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MADDEAUX: Heel crisis over! Now tackle real issues

Sabrina Maddeaux says that now we've solved the great high heel crisis, maybe the government could get on with something a little more substantive.

Sabrina Maddeaux says that now we've solved the great high heel crisis, maybe the government could get on with something a little more substantive.


High heels are the bane of many a woman's existence. Even the most dignified among us can recall at least one occasion where the pain from being stuffed into tiny (but oh-so-pretty) foot coffins led us to hobble home barefoot, shoes in hand. Many women also consider them a source of power.

Whether one considers stilettos torture chambers or beloved companions, we should all be able to agree on one thing: no one should be forced to wear them.

This isn't a new sentiment.

For years now, it's been not only uncouth but also illegal in Canada. According to human rights codes across the country, it's illegal for employers to have gender-specific dress codes.

Despite this, a new Ontario bill backed by a Liberal MP wants to make the redundant point of banning employers in the province from requiring women to wear high heels at work. Specifically, the bill targets "unsafe footwear" from being part of a uniform or dress code.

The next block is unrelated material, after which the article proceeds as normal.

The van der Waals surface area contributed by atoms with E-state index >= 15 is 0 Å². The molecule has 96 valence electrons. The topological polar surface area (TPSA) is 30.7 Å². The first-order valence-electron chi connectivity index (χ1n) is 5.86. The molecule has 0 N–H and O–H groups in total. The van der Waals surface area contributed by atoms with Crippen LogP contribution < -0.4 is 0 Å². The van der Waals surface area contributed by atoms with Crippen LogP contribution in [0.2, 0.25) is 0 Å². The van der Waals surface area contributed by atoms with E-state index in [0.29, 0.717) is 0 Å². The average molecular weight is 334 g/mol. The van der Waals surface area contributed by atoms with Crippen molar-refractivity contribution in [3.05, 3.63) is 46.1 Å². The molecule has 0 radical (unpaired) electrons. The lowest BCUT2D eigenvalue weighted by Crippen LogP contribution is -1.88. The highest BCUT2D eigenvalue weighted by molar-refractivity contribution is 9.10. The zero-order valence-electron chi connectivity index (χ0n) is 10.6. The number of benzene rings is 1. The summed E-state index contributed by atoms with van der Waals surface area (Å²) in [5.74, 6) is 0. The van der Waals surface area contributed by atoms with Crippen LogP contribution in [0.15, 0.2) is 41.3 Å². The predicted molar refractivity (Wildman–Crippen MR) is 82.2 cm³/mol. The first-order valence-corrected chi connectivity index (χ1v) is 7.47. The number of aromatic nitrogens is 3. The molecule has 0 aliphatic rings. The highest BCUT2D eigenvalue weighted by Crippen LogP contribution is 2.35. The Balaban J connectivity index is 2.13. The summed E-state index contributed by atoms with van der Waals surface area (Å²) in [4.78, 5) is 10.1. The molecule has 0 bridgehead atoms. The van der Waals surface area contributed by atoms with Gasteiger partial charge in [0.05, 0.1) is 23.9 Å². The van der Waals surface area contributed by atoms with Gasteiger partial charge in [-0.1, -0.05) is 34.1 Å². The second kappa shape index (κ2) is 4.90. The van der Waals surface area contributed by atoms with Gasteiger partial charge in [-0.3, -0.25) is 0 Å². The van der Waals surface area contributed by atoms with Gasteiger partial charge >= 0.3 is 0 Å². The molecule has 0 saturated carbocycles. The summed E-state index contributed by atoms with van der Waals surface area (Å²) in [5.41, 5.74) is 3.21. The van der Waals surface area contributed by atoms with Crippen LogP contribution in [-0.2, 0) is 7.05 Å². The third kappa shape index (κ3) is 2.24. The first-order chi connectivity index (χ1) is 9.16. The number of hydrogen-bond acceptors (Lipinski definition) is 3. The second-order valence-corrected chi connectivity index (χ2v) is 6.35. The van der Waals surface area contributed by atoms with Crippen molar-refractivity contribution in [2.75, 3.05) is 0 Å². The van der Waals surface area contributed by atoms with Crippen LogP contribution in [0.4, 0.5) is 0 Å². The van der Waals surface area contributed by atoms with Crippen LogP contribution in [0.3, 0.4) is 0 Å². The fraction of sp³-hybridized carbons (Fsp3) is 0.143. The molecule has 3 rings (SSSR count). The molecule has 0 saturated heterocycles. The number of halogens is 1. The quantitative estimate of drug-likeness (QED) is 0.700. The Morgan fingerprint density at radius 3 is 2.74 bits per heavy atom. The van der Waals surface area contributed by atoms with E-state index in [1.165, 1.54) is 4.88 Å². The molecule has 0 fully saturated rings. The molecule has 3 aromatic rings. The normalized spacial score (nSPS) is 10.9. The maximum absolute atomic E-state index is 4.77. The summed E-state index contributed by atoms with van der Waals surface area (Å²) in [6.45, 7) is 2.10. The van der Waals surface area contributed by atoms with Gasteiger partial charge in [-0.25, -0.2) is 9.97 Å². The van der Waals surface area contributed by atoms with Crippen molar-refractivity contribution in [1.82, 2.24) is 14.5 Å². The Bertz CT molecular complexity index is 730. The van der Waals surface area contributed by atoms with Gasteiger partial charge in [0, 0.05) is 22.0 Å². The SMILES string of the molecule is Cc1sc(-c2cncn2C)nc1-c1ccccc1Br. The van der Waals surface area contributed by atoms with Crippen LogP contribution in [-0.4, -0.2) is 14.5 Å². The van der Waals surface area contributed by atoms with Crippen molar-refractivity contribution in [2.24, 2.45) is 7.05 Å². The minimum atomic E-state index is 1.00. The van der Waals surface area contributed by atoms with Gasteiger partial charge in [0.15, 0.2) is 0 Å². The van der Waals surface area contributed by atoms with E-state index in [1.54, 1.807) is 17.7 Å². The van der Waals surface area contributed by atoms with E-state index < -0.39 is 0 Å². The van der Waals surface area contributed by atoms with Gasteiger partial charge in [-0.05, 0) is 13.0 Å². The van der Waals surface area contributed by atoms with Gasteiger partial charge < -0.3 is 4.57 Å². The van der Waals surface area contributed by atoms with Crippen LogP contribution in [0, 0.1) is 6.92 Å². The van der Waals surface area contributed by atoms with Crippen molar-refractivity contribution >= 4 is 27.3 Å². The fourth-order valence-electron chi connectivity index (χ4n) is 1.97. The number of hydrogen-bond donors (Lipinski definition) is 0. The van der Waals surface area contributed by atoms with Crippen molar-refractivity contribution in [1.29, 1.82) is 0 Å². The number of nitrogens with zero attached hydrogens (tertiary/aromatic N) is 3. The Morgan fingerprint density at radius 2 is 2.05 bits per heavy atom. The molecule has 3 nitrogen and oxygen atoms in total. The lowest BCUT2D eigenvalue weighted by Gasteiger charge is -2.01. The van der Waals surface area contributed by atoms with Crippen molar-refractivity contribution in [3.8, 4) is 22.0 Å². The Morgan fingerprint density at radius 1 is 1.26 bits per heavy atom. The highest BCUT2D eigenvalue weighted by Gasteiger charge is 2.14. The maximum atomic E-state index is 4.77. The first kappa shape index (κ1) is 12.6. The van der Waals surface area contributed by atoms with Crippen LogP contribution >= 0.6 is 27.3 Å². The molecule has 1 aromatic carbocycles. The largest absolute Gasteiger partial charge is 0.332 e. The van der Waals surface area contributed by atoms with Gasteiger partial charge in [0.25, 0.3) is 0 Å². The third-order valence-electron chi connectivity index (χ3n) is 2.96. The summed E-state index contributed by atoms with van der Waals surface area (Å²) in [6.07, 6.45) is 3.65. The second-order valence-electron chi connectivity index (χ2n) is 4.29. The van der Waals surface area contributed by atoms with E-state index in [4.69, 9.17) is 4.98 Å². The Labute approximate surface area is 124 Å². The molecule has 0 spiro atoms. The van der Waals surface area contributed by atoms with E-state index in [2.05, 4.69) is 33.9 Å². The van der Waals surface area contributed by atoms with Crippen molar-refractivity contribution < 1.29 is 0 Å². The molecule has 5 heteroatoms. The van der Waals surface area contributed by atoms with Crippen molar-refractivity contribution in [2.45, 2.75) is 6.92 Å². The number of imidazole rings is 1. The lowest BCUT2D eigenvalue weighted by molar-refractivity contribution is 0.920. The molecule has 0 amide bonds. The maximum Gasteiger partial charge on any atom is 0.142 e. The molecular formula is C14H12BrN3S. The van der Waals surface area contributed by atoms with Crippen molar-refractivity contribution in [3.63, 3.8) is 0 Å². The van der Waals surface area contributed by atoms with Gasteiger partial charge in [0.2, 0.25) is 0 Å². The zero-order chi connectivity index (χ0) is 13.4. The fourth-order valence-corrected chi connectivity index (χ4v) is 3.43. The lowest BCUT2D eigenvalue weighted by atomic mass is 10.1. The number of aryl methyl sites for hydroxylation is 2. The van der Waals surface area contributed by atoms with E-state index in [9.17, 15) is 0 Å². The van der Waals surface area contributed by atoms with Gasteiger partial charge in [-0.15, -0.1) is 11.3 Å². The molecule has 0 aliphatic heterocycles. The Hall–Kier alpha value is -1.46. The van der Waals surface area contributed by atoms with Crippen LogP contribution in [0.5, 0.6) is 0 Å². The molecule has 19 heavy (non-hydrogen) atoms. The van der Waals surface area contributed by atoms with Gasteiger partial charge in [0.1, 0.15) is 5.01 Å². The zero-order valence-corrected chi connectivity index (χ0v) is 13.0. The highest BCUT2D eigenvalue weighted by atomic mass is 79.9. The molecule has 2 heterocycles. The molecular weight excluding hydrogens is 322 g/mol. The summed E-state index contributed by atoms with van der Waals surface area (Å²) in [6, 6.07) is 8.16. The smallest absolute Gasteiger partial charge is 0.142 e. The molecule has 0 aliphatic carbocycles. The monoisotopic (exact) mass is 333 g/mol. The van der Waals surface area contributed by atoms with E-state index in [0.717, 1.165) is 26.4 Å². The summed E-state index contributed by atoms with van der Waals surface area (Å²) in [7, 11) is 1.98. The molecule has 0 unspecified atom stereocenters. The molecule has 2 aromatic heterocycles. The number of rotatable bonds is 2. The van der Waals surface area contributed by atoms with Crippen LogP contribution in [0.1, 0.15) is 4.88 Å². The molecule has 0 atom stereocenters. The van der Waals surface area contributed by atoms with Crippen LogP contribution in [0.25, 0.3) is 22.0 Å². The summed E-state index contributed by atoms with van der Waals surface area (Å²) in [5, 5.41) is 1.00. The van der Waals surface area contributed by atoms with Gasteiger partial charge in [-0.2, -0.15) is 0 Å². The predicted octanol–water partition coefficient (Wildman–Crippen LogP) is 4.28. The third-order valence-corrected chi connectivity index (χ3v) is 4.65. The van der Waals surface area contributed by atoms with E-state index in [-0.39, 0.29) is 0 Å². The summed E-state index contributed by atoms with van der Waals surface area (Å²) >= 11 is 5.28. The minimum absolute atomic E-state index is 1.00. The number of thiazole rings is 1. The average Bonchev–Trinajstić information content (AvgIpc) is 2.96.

Not only is this bill unnecessary, it's wasting valuable time, effort and resources that could be put to better use.

Of course, there are some employers who flout current human rights codes and social norms- there always are. And bloody feet make for great sensational news hits. Workplaces caught forcing female employees to suffer through shifts in heels swiftly suffer an unforgiving PR crisis that leads to immediate self-correction and poses as a warning to others.

The reality is, there are very few women forced to wear heels these days.

Note, I say "forced." There is a fine, but significant difference between forcing someone to do something and creating a culture where certain behaviours become expected. Unfortunately, you can't fight the latter problem with a new law. That is a much more complex issue that deals with the sexualization and commodification of women.

Instead of combatting an avalanche of negative press with a headline-grabbing heels ban that amounts to little more than a PR stunt, the government should step up and tackle tough issues that still plague women. Some examples include income disparity, reporting and securing convictions in sexual harassment and assault cases, and the severe lack of affordable childcare that keeps many women out of the workforce. How about access to affordable birth control and mental health care for conditions like anxiety and depression that are much more common in women? The list goes on from there.

Unfortunately for women, these are much more prickly and potentially divisive issues to tackle. And the last thing the government wants right now is more controversy. It appears they'd much rather play it safe and put on a show of supporting women while maintaining the status quo.

Want to read more from Sabrina? Follow her on Twitter @SabrinaMaddeaux